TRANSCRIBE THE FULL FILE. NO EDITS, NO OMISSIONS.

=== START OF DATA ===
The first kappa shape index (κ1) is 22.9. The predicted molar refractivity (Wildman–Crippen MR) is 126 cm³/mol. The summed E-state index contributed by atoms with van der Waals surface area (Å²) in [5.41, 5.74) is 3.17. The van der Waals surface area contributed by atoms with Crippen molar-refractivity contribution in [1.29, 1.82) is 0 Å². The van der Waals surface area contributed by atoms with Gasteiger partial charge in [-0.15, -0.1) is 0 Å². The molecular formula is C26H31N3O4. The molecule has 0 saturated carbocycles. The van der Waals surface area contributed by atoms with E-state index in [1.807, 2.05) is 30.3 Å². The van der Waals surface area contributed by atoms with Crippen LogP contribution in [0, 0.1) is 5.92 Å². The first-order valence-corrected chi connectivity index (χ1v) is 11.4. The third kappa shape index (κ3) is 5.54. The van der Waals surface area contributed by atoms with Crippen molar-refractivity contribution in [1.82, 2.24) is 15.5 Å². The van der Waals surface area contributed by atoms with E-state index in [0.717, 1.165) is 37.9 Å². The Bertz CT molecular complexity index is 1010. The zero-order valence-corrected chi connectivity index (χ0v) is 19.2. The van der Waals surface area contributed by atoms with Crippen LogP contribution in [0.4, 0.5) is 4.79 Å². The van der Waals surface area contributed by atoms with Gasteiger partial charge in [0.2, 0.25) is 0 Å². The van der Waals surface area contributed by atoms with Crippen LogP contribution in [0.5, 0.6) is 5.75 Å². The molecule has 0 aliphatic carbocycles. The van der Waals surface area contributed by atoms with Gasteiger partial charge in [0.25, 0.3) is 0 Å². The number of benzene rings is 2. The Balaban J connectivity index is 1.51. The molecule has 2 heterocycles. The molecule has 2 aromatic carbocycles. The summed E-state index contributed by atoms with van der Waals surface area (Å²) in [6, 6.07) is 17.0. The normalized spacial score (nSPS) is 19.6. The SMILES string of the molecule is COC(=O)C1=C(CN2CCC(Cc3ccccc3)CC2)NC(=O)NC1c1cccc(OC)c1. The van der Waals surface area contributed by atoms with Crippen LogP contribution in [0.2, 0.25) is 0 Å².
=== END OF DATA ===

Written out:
The first kappa shape index (κ1) is 22.9. The predicted molar refractivity (Wildman–Crippen MR) is 126 cm³/mol. The summed E-state index contributed by atoms with van der Waals surface area (Å²) in [5.41, 5.74) is 3.17. The van der Waals surface area contributed by atoms with Crippen molar-refractivity contribution in [1.29, 1.82) is 0 Å². The van der Waals surface area contributed by atoms with Gasteiger partial charge in [-0.15, -0.1) is 0 Å². The molecular formula is C26H31N3O4. The molecule has 0 saturated carbocycles. The van der Waals surface area contributed by atoms with E-state index in [1.807, 2.05) is 30.3 Å². The van der Waals surface area contributed by atoms with Crippen LogP contribution in [0, 0.1) is 5.92 Å². The first-order valence-corrected chi connectivity index (χ1v) is 11.4. The third kappa shape index (κ3) is 5.54. The van der Waals surface area contributed by atoms with Crippen molar-refractivity contribution in [1.82, 2.24) is 15.5 Å². The van der Waals surface area contributed by atoms with E-state index in [0.717, 1.165) is 37.9 Å². The Bertz CT molecular complexity index is 1010. The zero-order valence-corrected chi connectivity index (χ0v) is 19.2. The van der Waals surface area contributed by atoms with Crippen LogP contribution in [0.4, 0.5) is 4.79 Å². The van der Waals surface area contributed by atoms with Gasteiger partial charge in [0.2, 0.25) is 0 Å². The van der Waals surface area contributed by atoms with Crippen LogP contribution in [0.5, 0.6) is 5.75 Å². The molecule has 0 aliphatic carbocycles. The van der Waals surface area contributed by atoms with Gasteiger partial charge in [0.25, 0.3) is 0 Å². The number of benzene rings is 2. The Balaban J connectivity index is 1.51. The molecule has 2 heterocycles. The molecule has 2 aromatic carbocycles. The summed E-state index contributed by atoms with van der Waals surface area (Å²) in [6, 6.07) is 17.0. The normalized spacial score (nSPS) is 19.6. The SMILES string of the molecule is COC(=O)C1=C(CN2CCC(Cc3ccccc3)CC2)NC(=O)NC1c1cccc(OC)c1. The van der Waals surface area contributed by atoms with Crippen LogP contribution in [0.2, 0.25) is 0 Å².